Frasier may have been resistant to sharing an apartment with his dad and Daphne, but through mutual understanding and patience, they were able to make it work. The friendship between the Crane brothers and the genuine affection that tied them together while bringing in found family like Roz and Bulldog was a major part of what made the series click for a lot of viewers. Meanwhile, "Modern Family" has a similarly down-to-earth and loving vibe, though the backdrop is different and the children of each family play major roles in the series. Embracing unique family dynamics is a great thing for two series to have in common, making "Modern Family" a shoo-in for "Frasier" fans.

One Day At A Time

Based on the seminal 1975 sitcom of the same name, "One Day At A Time" reimagines the basic premise of a single mom raising her children alone as a Latino family in the modern age. Focusing on a Cuban-American family in the Echo Park neighborhood of LA, re-envisioning a classic sitcom allowed the series to delve deeper into issues like PTSD, sexism, racism, and xenophobia while garnering the same laughs and good vibes of the original run. Mother Penelope leaves the military and later her unstable husband Victor to build a new life with her two children Elena and Alex as well as her mother Lydia. Though circumstances aren't ideal, the family remains committed to one another, working through problems more serious than those usually tackled by sitcoms.

Though Frasier Crane doesn't have much in common with Penelope, their shared interest in healing from past traumas and learning from mistakes allows for a lot of thematic crossover in dealing with mental health issues. While Penelope's struggles to reconcile her time in the military and her divorce, she's also doing what she can to get back out there, and the first few seasons show her opening up to new experiences and reentering the dating world. Likewise, when her daughter comes out as a lesbian, the show tackles everything on the screen, leaving no room for ambiguity in its support for the LGBTQ+ community by continuing to introduce more queer characters throughout the run.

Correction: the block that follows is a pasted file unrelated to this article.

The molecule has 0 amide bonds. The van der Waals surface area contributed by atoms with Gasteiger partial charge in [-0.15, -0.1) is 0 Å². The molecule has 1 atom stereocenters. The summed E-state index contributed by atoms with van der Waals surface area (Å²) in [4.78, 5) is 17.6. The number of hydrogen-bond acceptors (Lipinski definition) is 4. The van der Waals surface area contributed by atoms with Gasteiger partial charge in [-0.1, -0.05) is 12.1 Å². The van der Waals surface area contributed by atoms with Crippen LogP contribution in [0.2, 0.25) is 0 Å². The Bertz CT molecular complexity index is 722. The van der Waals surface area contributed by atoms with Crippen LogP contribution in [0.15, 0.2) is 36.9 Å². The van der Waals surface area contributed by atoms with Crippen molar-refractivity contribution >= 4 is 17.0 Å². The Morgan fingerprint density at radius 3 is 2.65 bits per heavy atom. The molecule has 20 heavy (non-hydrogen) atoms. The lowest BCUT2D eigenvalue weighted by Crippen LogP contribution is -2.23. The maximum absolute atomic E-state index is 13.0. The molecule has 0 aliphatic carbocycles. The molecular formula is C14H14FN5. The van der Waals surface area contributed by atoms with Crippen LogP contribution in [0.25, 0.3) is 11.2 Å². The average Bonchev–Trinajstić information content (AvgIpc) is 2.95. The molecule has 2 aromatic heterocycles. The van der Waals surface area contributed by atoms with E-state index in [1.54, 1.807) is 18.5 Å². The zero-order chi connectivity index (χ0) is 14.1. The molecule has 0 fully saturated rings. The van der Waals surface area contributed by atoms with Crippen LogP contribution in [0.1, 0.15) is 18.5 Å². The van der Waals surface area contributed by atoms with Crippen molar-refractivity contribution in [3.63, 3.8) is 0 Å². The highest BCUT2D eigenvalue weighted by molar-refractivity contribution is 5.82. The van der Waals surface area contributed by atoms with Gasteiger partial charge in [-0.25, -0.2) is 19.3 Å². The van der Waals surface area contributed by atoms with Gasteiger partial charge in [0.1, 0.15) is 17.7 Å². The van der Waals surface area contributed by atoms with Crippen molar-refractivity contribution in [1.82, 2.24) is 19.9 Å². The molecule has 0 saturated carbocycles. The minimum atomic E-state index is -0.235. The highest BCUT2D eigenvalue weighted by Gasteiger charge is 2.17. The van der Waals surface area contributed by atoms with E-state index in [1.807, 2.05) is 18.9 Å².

Based on Phoebe Waller-Bridge's one-woman show, "Fleabag" follows the story of an artistic but struggling woman in London, her life often in contrast to her relatively well-adjusted sister. Often breaking the fourth wall in classic one-woman-show style, "Fleabag" mixes a TV series with an intimate confessional between friends, making it one of the more unique TV offerings in recent years. Though it can be a bit agonizing to watch her make mistake after mistake, the commentary on isolation, loneliness, depression, and struggling through past mistakes and unstable friendships makes it a little more relatable than we'd like to admit at times.

Frasier Crane and Fleabag might not be particularly similar to one another on the surface, but they have a shared issue in being attracted to people that might not overall be the best for them in the long-term. The difficulties that Frasier had in the dating world are compounded and multiplied in "Fleabag," with the first episode alone showing a stream of ill-advised hook-ups and commiseration over a breakup. This leads to serious issues of guilt and depression as Fleabag seems more often than not mired in her mistakes to the point that she finds it difficult to move past them, but her sense of tenacity and, yes, even hope, at times, is what makes her inspirational even in her lowest moments.